On science blogs

Alleluia! Next week is the blogger's Holy Week: ScienceOnline 2012. Here's how you can be there even if you're not there. Also links to the program, the people, and everything else #SciO12. Including a session on how to create an eBook, organized by Carl Zimmer and me.

Hurray, NASA has found Earth's twin orbiting a sun-like star! Or is it? Should we be searching only for life-as-we-know-it? Pardon Alan Turing. Open Lab 2012 winners. Once more, are bloggers journalists? Big news about the Higgs boson next week?

Canids galore: Where did dogs come from? Bad news for bulldogs. Pleiotropy, pre-adaptation, and the domestication of silver foxes. Silver Fox, blogging geology. It's Sand Dune Week!

Neutrinos continue to be faster than light. Perhaps. A flood of stem-cell blogging: At the American Heart Association meeting, one small trial yields positive results, another doesn't, and the media fumble coverage. Stem-cell pioneer Geron shuts down its tiny clinical trial and flees the field. Some bloggers mourn, while others jump for joy.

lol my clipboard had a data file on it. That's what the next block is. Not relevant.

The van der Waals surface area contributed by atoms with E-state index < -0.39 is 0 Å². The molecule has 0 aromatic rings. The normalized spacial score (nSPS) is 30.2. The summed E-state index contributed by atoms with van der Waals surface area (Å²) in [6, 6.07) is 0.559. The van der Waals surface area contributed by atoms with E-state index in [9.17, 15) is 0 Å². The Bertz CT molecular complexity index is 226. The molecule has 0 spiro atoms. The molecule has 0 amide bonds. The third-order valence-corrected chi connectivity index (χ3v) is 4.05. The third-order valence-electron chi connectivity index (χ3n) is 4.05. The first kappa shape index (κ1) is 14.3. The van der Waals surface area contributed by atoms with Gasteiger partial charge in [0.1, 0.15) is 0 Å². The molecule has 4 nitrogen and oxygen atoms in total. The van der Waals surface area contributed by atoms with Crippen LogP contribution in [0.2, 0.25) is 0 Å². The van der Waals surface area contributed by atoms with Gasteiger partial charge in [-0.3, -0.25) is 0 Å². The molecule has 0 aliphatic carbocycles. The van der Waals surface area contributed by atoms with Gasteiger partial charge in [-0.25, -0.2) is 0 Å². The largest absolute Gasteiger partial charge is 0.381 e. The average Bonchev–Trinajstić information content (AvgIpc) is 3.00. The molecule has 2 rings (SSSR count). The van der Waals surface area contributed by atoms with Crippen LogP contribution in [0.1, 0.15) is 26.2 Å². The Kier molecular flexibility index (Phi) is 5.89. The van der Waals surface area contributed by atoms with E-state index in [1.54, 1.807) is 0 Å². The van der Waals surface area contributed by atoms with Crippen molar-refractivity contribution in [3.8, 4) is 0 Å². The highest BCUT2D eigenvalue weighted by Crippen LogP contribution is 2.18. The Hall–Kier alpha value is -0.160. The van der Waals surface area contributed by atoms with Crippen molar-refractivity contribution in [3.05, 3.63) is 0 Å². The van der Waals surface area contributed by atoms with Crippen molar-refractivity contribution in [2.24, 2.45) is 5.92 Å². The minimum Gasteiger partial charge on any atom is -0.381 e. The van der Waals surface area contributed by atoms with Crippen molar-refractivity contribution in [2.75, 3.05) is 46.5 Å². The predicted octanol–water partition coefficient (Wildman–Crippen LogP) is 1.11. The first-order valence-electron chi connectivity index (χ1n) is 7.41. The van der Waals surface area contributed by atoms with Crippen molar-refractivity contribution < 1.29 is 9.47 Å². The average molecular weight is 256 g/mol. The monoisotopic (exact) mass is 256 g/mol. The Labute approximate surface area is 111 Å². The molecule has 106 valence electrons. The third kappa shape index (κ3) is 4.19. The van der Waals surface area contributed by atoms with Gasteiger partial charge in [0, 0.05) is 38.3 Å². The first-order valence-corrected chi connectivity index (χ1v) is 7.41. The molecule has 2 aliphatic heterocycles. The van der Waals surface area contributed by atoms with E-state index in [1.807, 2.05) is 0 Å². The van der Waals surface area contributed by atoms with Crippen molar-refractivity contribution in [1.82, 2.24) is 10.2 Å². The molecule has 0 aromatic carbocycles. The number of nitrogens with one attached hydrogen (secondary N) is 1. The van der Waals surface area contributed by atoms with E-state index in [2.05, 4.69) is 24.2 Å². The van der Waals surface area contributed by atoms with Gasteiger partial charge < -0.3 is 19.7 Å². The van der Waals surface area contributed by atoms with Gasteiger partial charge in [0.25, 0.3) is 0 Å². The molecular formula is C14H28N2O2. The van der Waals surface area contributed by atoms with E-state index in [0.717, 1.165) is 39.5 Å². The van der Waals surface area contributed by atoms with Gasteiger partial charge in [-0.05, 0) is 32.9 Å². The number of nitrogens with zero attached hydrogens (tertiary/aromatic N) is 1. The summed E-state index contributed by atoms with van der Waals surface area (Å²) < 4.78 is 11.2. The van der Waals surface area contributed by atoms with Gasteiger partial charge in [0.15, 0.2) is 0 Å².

Asteroid 2005YU55 didn't hit Earth after all, but another one might. Russia's Phobos-Grunt Mars moon probe might too. How stupid is Daylight Saving Time? Very. Updates on fraud in social science research and the reopening of the National Practitioner Data Bank.

More untrustworthy social science research, only this time outright fraud. That database of naughty docs has been restored to public view, thanks to journalism organizations. The government appears to have taken it down after pressure by one of them, a neurosurgeon with 16 malpractice complaints.